Since growing up and moving away, I have traveled the world with little fear and with confidence in my ability to use public transportation. Naive or not, I do not let worry about potential crime stop me from living my life to the fullest.  I know that bad things can happen anywhere. But I also know that good things can happen anywhere. 

Now I'm not saying that raising children in a lower income area is the right place to raise them. But I am saying, that it is not the wrong place. Among the friends I grew up with, there are now teachers, and lawyers, and business executives, and Phds, and great parents, and even greater human beings. I can think of way more success stories off the top of my head than I can of failures.

So yes, I am proud of where I came from and proud of the lessons I learned there. They have served me well. So thank you Whitehall, Ohio.  


I Dwell in Possibility

My 7-year-old got in the car after school the other day and announced, "I still believe in Santa, but I'm getting kind of suspicious of those Elves on the Shelf." Not much gets past her.


This revelation got me thinking about a blog post I've been writing off and on in my mind for the last 20 years or so. You can see at that pace why this blog only has a handful of entries...

The year was 1992. I was in college watching one of my then all-time favorite movies "The Lost Boys" with a friend who shockingly had never seen it. When the vampires in the movie fly around, the camera angle is from their perspective. So my friend asks, "Are they flying as bats or men?" "I don't know, men I guess." To which she says, "oh that's ridiculous. I don't believe that." Still makes me laugh. Vampires- fine. Vampires turning into bats- fine. Vampires flying around like Superman- ridiculous.

And so through the years I've been mentally collecting these lines people draw in what they are willing to believe. One of my favorites was when my then 4-year-old cousin was watching Rocky and Bullwinkle. He looks up from the tv and calmly says, "Squirrels can't talk." Yep. There you have it. The only logical flaw in the Rocky and Bullwinkle Show...

These lines come up at my The Little Gym often too. Just recently I walked into a 3-year-old class just in time to hear a girl tell her teacher, "those snakes aren't real." True. Because the "snakes" were actually just scarves tied around the beam. But notice she didn't say, "those scarves aren't snakes." She said, "those snakes aren't real." So part of me thinks she entertained the idea of them being snakes in her head just long enough to draw her line. And even as she made her statement, she was looking for reassurance...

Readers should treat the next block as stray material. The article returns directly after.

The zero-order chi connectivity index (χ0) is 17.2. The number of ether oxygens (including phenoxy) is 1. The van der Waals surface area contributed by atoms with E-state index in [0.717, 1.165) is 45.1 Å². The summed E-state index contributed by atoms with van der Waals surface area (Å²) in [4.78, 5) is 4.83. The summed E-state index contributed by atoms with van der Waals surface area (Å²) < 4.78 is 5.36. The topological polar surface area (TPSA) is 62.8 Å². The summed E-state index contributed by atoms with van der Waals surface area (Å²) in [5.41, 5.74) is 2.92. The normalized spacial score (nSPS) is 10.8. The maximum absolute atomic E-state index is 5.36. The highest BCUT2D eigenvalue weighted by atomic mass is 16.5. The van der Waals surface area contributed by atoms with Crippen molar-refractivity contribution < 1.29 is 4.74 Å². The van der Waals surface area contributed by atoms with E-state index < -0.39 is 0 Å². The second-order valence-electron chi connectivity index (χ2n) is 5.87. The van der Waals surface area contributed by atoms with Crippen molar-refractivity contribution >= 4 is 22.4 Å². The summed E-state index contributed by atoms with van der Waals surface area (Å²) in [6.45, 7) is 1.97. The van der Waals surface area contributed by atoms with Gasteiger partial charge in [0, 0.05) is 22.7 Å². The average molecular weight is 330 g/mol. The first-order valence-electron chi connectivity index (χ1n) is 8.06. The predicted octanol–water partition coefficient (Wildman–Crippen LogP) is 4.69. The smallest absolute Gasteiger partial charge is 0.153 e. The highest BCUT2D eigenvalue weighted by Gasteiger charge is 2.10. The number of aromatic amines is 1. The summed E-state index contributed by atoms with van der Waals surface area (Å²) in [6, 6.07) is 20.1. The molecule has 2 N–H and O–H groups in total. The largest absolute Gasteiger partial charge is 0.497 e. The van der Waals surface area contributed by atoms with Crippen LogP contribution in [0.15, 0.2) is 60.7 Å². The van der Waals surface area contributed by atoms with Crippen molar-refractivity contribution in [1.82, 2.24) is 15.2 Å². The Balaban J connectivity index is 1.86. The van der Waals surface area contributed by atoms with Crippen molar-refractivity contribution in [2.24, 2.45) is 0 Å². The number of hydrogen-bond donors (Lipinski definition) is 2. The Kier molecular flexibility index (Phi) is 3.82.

What also amuses me is the flip side- the leaps we'll make to justify a belief. (And now I'm just speaking about kids here, so no one extrapolate this to apply to any adult beliefs...) Back to my daughter and Santa. So last year for Christmas my older daughter asked for a robot toy from Santa. She received a blue penguin robot. Blue being her favorite color and penguins her favorite animal. When her younger sister saw this miraculous gift, she said, "see sissy! Now do you believe in Santa? Who else would know you liked blue and penguins? I told you Santa was real!" Indeed. Who else....

A couple of weeks ago my 7-year-old Elf skeptic came home and announced she had "scientifically proven fairies existed." She added, "My friend saw one. And you know, if you see something you can believe it. And if your friend sees something you can believe it. Right, mom?" I had a small moral crisis about how to answer her. Wasn't sure if I I wanted to crush her belief in eye witness testimony. Her dad however, had no such crisis. He told her that wasn't scientific proof. He explained that was the least reliable kind of evidence. Then he listed for her reliable "hard" evidence she would need to prove their existence. The best being capturing a live fairy, but they decided that if she found a piece of a wing or some pixie dust, that would be good enough. So the hunt continues... at least till her belief line in fairies moves... 

As for me, I like my lines widely drawn. I leave room for lots of things to fit. I dwell in possibility...

I dwell in Possibility –
A fairer House than Prose –